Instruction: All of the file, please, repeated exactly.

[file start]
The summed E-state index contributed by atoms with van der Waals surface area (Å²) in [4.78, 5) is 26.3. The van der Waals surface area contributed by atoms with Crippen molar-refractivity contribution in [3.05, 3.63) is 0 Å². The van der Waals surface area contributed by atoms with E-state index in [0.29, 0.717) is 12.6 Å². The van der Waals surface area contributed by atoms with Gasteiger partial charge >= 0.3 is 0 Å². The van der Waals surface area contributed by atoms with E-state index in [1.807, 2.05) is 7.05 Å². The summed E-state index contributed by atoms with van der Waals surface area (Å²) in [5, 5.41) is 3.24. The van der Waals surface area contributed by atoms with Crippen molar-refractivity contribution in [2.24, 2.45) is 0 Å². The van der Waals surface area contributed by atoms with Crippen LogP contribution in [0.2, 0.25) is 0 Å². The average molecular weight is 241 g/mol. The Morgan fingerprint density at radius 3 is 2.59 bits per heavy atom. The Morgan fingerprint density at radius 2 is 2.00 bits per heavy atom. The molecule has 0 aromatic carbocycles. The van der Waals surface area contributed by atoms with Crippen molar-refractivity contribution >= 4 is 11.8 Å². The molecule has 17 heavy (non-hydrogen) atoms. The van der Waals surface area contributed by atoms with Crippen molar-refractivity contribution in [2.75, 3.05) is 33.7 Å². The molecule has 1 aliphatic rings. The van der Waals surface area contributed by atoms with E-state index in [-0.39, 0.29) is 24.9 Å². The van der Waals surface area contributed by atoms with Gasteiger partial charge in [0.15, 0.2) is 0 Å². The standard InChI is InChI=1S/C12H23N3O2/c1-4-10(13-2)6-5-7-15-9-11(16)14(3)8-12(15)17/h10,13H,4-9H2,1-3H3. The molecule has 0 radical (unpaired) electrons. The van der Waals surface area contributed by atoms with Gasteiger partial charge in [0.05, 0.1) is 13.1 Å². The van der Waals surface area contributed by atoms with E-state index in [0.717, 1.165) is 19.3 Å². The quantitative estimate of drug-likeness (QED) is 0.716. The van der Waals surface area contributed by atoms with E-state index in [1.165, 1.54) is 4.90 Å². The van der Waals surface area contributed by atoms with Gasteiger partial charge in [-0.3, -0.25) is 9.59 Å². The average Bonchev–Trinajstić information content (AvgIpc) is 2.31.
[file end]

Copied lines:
The summed E-state index contributed by atoms with van der Waals surface area (Å²) in [4.78, 5) is 26.3. The van der Waals surface area contributed by atoms with Crippen molar-refractivity contribution in [3.05, 3.63) is 0 Å². The van der Waals surface area contributed by atoms with E-state index in [0.29, 0.717) is 12.6 Å². The van der Waals surface area contributed by atoms with Gasteiger partial charge >= 0.3 is 0 Å². The van der Waals surface area contributed by atoms with E-state index in [1.807, 2.05) is 7.05 Å². The summed E-state index contributed by atoms with van der Waals surface area (Å²) in [5, 5.41) is 3.24. The van der Waals surface area contributed by atoms with Crippen molar-refractivity contribution in [2.24, 2.45) is 0 Å². The van der Waals surface area contributed by atoms with Crippen LogP contribution in [0.2, 0.25) is 0 Å². The average molecular weight is 241 g/mol. The Morgan fingerprint density at radius 3 is 2.59 bits per heavy atom. The Morgan fingerprint density at radius 2 is 2.00 bits per heavy atom. The molecule has 0 aromatic carbocycles. The van der Waals surface area contributed by atoms with Crippen molar-refractivity contribution >= 4 is 11.8 Å². The molecule has 17 heavy (non-hydrogen) atoms. The van der Waals surface area contributed by atoms with Crippen molar-refractivity contribution in [2.75, 3.05) is 33.7 Å². The molecule has 1 aliphatic rings. The van der Waals surface area contributed by atoms with E-state index in [-0.39, 0.29) is 24.9 Å². The van der Waals surface area contributed by atoms with Gasteiger partial charge in [0.15, 0.2) is 0 Å². The standard InChI is InChI=1S/C12H23N3O2/c1-4-10(13-2)6-5-7-15-9-11(16)14(3)8-12(15)17/h10,13H,4-9H2,1-3H3. The molecule has 0 radical (unpaired) electrons. The van der Waals surface area contributed by atoms with Gasteiger partial charge in [0.05, 0.1) is 13.1 Å². The van der Waals surface area contributed by atoms with E-state index in [0.717, 1.165) is 19.3 Å². The quantitative estimate of drug-likeness (QED) is 0.716. The van der Waals surface area contributed by atoms with E-state index in [1.165, 1.54) is 4.90 Å². The van der Waals surface area contributed by atoms with Gasteiger partial charge in [-0.3, -0.25) is 9.59 Å². The average Bonchev–Trinajstić information content (AvgIpc) is 2.31.